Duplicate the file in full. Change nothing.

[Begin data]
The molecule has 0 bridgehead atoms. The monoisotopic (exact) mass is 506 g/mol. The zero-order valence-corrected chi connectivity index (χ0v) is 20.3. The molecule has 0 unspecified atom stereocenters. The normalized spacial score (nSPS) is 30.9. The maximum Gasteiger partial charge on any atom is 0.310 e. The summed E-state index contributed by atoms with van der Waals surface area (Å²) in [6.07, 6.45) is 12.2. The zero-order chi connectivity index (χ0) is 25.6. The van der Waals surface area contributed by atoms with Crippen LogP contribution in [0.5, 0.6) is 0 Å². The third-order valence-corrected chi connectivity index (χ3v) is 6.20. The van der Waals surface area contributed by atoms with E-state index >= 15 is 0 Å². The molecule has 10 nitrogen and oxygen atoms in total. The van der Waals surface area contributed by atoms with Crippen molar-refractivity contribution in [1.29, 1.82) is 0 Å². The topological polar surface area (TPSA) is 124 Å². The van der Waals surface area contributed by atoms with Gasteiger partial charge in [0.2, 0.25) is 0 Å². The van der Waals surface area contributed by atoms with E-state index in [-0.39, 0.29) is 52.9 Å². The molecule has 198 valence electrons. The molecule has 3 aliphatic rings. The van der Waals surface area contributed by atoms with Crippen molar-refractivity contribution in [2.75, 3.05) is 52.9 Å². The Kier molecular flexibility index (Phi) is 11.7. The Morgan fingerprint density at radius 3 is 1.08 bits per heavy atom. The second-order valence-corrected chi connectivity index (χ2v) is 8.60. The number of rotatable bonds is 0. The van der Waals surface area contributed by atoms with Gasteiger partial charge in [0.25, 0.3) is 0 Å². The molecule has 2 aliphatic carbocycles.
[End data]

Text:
The molecule has 0 bridgehead atoms. The monoisotopic (exact) mass is 506 g/mol. The zero-order valence-corrected chi connectivity index (χ0v) is 20.3. The molecule has 0 unspecified atom stereocenters. The normalized spacial score (nSPS) is 30.9. The maximum Gasteiger partial charge on any atom is 0.310 e. The summed E-state index contributed by atoms with van der Waals surface area (Å²) in [6.07, 6.45) is 12.2. The zero-order chi connectivity index (χ0) is 25.6. The van der Waals surface area contributed by atoms with Crippen LogP contribution in [0.5, 0.6) is 0 Å². The third-order valence-corrected chi connectivity index (χ3v) is 6.20. The van der Waals surface area contributed by atoms with E-state index >= 15 is 0 Å². The molecule has 10 nitrogen and oxygen atoms in total. The van der Waals surface area contributed by atoms with Crippen molar-refractivity contribution in [1.29, 1.82) is 0 Å². The topological polar surface area (TPSA) is 124 Å². The van der Waals surface area contributed by atoms with Gasteiger partial charge in [0.2, 0.25) is 0 Å². The van der Waals surface area contributed by atoms with E-state index in [-0.39, 0.29) is 52.9 Å². The molecule has 198 valence electrons. The molecule has 3 aliphatic rings. The van der Waals surface area contributed by atoms with Crippen molar-refractivity contribution in [2.75, 3.05) is 52.9 Å². The Kier molecular flexibility index (Phi) is 11.7. The Morgan fingerprint density at radius 3 is 1.08 bits per heavy atom. The second-order valence-corrected chi connectivity index (χ2v) is 8.60. The number of rotatable bonds is 0. The van der Waals surface area contributed by atoms with Gasteiger partial charge in [0.25, 0.3) is 0 Å². The molecule has 2 aliphatic carbocycles.